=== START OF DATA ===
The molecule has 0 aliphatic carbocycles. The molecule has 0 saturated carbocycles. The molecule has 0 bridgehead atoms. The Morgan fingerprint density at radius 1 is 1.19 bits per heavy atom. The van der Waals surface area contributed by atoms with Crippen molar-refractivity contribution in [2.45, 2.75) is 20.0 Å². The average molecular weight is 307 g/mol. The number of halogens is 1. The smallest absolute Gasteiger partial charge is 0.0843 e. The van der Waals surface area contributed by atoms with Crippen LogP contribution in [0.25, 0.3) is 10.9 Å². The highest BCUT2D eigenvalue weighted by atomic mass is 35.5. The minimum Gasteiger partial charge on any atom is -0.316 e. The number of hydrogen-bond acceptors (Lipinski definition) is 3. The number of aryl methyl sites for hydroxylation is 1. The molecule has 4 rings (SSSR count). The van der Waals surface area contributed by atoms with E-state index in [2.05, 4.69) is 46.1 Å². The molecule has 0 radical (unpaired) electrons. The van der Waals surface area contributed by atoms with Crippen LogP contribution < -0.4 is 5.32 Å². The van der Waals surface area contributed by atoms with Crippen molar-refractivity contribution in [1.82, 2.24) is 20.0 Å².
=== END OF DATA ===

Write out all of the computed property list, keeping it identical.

The molecule has 0 aliphatic carbocycles. The molecule has 0 saturated carbocycles. The molecule has 0 bridgehead atoms. The Morgan fingerprint density at radius 1 is 1.19 bits per heavy atom. The van der Waals surface area contributed by atoms with Crippen molar-refractivity contribution in [2.45, 2.75) is 20.0 Å². The average molecular weight is 307 g/mol. The number of halogens is 1. The smallest absolute Gasteiger partial charge is 0.0843 e. The van der Waals surface area contributed by atoms with Crippen LogP contribution in [0.25, 0.3) is 10.9 Å². The highest BCUT2D eigenvalue weighted by atomic mass is 35.5. The minimum Gasteiger partial charge on any atom is -0.316 e. The number of hydrogen-bond acceptors (Lipinski definition) is 3. The number of aryl methyl sites for hydroxylation is 1. The molecule has 4 rings (SSSR count). The van der Waals surface area contributed by atoms with E-state index in [2.05, 4.69) is 46.1 Å². The molecule has 0 radical (unpaired) electrons. The van der Waals surface area contributed by atoms with Crippen LogP contribution < -0.4 is 5.32 Å². The van der Waals surface area contributed by atoms with Crippen molar-refractivity contribution in [1.82, 2.24) is 20.0 Å².